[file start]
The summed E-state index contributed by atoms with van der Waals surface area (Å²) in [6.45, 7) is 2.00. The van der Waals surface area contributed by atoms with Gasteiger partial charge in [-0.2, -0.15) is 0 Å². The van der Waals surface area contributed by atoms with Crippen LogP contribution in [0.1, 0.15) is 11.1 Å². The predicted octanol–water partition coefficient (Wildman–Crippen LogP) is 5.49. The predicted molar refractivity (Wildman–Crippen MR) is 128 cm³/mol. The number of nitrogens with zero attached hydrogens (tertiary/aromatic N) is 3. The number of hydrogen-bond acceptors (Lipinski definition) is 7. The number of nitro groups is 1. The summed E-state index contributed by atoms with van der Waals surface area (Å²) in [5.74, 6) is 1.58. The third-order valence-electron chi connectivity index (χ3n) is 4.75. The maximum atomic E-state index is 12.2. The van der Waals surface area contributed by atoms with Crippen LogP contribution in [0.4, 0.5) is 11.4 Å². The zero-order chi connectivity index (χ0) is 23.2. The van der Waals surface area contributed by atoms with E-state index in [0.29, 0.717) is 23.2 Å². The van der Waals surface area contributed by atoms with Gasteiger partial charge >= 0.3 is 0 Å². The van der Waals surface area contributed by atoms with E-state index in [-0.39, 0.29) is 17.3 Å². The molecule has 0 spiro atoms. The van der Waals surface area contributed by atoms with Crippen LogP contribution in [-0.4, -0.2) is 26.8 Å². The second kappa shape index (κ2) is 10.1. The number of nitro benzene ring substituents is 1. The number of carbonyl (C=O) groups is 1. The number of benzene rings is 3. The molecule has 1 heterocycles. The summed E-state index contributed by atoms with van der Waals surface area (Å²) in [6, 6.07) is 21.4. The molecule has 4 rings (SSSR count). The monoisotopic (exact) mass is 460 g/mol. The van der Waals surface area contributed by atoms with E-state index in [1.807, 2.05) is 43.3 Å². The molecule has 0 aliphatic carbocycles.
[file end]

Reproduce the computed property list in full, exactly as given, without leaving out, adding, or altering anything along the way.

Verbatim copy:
The summed E-state index contributed by atoms with van der Waals surface area (Å²) in [6.45, 7) is 2.00. The van der Waals surface area contributed by atoms with Gasteiger partial charge in [-0.2, -0.15) is 0 Å². The van der Waals surface area contributed by atoms with Crippen LogP contribution in [0.1, 0.15) is 11.1 Å². The predicted octanol–water partition coefficient (Wildman–Crippen LogP) is 5.49. The predicted molar refractivity (Wildman–Crippen MR) is 128 cm³/mol. The number of nitrogens with zero attached hydrogens (tertiary/aromatic N) is 3. The number of hydrogen-bond acceptors (Lipinski definition) is 7. The number of nitro groups is 1. The summed E-state index contributed by atoms with van der Waals surface area (Å²) in [5.74, 6) is 1.58. The third-order valence-electron chi connectivity index (χ3n) is 4.75. The maximum atomic E-state index is 12.2. The van der Waals surface area contributed by atoms with Crippen LogP contribution in [0.4, 0.5) is 11.4 Å². The zero-order chi connectivity index (χ0) is 23.2. The van der Waals surface area contributed by atoms with E-state index in [0.29, 0.717) is 23.2 Å². The van der Waals surface area contributed by atoms with Gasteiger partial charge >= 0.3 is 0 Å². The van der Waals surface area contributed by atoms with E-state index in [-0.39, 0.29) is 17.3 Å². The molecule has 0 spiro atoms. The van der Waals surface area contributed by atoms with Crippen LogP contribution in [-0.4, -0.2) is 26.8 Å². The second kappa shape index (κ2) is 10.1. The number of nitro benzene ring substituents is 1. The number of carbonyl (C=O) groups is 1. The number of benzene rings is 3. The molecule has 1 heterocycles. The summed E-state index contributed by atoms with van der Waals surface area (Å²) in [6, 6.07) is 21.4. The molecule has 4 rings (SSSR count). The monoisotopic (exact) mass is 460 g/mol. The van der Waals surface area contributed by atoms with E-state index in [1.807, 2.05) is 43.3 Å². The molecule has 0 aliphatic carbocycles.